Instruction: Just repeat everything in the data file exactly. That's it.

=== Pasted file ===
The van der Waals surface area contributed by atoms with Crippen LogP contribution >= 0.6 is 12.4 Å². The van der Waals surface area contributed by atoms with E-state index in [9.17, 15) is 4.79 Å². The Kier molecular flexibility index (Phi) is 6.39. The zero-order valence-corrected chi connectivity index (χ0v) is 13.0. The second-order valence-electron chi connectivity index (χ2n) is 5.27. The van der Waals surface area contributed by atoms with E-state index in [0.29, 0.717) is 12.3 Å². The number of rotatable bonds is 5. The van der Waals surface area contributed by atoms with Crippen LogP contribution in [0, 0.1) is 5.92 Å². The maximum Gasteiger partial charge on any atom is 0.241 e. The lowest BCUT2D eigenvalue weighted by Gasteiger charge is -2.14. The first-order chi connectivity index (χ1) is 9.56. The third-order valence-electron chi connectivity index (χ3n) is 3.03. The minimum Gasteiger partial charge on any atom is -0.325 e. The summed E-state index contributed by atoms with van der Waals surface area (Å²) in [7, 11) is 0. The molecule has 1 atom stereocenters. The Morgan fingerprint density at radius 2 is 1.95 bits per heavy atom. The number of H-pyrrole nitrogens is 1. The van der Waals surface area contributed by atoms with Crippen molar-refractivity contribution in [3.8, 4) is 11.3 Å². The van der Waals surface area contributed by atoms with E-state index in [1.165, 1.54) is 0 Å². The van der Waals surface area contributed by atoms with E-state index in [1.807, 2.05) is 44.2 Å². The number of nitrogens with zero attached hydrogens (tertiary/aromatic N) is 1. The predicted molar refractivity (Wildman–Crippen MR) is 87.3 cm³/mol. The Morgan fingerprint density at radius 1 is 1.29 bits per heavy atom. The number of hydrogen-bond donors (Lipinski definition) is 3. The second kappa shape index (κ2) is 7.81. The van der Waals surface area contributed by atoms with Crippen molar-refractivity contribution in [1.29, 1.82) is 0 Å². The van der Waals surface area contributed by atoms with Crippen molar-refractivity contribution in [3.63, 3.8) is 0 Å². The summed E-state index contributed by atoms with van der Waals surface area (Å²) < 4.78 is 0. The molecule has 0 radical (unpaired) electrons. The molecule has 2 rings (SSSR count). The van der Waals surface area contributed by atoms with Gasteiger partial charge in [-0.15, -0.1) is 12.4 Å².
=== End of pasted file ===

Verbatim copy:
The van der Waals surface area contributed by atoms with Crippen LogP contribution >= 0.6 is 12.4 Å². The van der Waals surface area contributed by atoms with E-state index in [9.17, 15) is 4.79 Å². The Kier molecular flexibility index (Phi) is 6.39. The zero-order valence-corrected chi connectivity index (χ0v) is 13.0. The second-order valence-electron chi connectivity index (χ2n) is 5.27. The van der Waals surface area contributed by atoms with E-state index in [0.29, 0.717) is 12.3 Å². The number of rotatable bonds is 5. The van der Waals surface area contributed by atoms with Crippen LogP contribution in [0, 0.1) is 5.92 Å². The maximum Gasteiger partial charge on any atom is 0.241 e. The lowest BCUT2D eigenvalue weighted by Gasteiger charge is -2.14. The first-order chi connectivity index (χ1) is 9.56. The third-order valence-electron chi connectivity index (χ3n) is 3.03. The minimum Gasteiger partial charge on any atom is -0.325 e. The summed E-state index contributed by atoms with van der Waals surface area (Å²) in [7, 11) is 0. The molecule has 1 atom stereocenters. The Morgan fingerprint density at radius 2 is 1.95 bits per heavy atom. The number of H-pyrrole nitrogens is 1. The van der Waals surface area contributed by atoms with Crippen molar-refractivity contribution in [3.8, 4) is 11.3 Å². The van der Waals surface area contributed by atoms with E-state index in [1.165, 1.54) is 0 Å². The van der Waals surface area contributed by atoms with E-state index in [1.807, 2.05) is 44.2 Å². The number of nitrogens with zero attached hydrogens (tertiary/aromatic N) is 1. The predicted molar refractivity (Wildman–Crippen MR) is 87.3 cm³/mol. The Morgan fingerprint density at radius 1 is 1.29 bits per heavy atom. The number of hydrogen-bond donors (Lipinski definition) is 3. The second kappa shape index (κ2) is 7.81. The van der Waals surface area contributed by atoms with Crippen molar-refractivity contribution in [1.29, 1.82) is 0 Å². The van der Waals surface area contributed by atoms with Crippen molar-refractivity contribution in [3.63, 3.8) is 0 Å². The summed E-state index contributed by atoms with van der Waals surface area (Å²) < 4.78 is 0. The molecule has 0 radical (unpaired) electrons. The molecule has 2 rings (SSSR count). The van der Waals surface area contributed by atoms with Gasteiger partial charge in [-0.15, -0.1) is 12.4 Å².